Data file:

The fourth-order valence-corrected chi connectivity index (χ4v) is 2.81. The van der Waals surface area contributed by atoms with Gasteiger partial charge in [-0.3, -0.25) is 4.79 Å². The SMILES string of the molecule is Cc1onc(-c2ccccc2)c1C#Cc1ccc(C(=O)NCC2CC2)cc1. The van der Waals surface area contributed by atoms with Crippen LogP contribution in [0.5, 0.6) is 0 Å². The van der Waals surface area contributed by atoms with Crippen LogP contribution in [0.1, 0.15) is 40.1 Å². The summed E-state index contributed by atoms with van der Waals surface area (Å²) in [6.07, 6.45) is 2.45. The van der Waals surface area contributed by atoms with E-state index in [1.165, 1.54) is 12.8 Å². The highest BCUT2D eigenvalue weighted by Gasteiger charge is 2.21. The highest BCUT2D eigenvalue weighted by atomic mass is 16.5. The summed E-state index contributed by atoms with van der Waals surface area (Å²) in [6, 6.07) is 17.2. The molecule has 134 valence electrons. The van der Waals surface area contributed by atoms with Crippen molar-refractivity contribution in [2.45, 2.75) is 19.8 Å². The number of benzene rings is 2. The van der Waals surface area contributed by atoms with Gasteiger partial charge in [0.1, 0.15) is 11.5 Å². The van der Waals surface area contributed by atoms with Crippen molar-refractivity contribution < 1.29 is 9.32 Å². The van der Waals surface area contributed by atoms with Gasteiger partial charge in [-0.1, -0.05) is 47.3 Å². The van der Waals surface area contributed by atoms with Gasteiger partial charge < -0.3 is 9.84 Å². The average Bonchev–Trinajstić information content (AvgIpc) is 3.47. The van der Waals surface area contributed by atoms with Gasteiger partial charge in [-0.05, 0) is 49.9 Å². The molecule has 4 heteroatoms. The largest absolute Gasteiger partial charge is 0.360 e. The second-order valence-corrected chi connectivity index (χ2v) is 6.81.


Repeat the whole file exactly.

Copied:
The fourth-order valence-corrected chi connectivity index (χ4v) is 2.81. The van der Waals surface area contributed by atoms with Gasteiger partial charge in [-0.3, -0.25) is 4.79 Å². The SMILES string of the molecule is Cc1onc(-c2ccccc2)c1C#Cc1ccc(C(=O)NCC2CC2)cc1. The van der Waals surface area contributed by atoms with Crippen LogP contribution in [0.5, 0.6) is 0 Å². The van der Waals surface area contributed by atoms with Crippen LogP contribution in [0.1, 0.15) is 40.1 Å². The summed E-state index contributed by atoms with van der Waals surface area (Å²) in [6.07, 6.45) is 2.45. The van der Waals surface area contributed by atoms with E-state index in [1.165, 1.54) is 12.8 Å². The highest BCUT2D eigenvalue weighted by Gasteiger charge is 2.21. The highest BCUT2D eigenvalue weighted by atomic mass is 16.5. The summed E-state index contributed by atoms with van der Waals surface area (Å²) in [6, 6.07) is 17.2. The molecule has 134 valence electrons. The van der Waals surface area contributed by atoms with Crippen molar-refractivity contribution in [2.45, 2.75) is 19.8 Å². The number of benzene rings is 2. The van der Waals surface area contributed by atoms with Gasteiger partial charge in [0.1, 0.15) is 11.5 Å². The van der Waals surface area contributed by atoms with Crippen molar-refractivity contribution < 1.29 is 9.32 Å². The van der Waals surface area contributed by atoms with Gasteiger partial charge in [-0.1, -0.05) is 47.3 Å². The van der Waals surface area contributed by atoms with Gasteiger partial charge < -0.3 is 9.84 Å². The average Bonchev–Trinajstić information content (AvgIpc) is 3.47. The van der Waals surface area contributed by atoms with Gasteiger partial charge in [-0.05, 0) is 49.9 Å². The molecule has 4 heteroatoms. The largest absolute Gasteiger partial charge is 0.360 e. The second-order valence-corrected chi connectivity index (χ2v) is 6.81.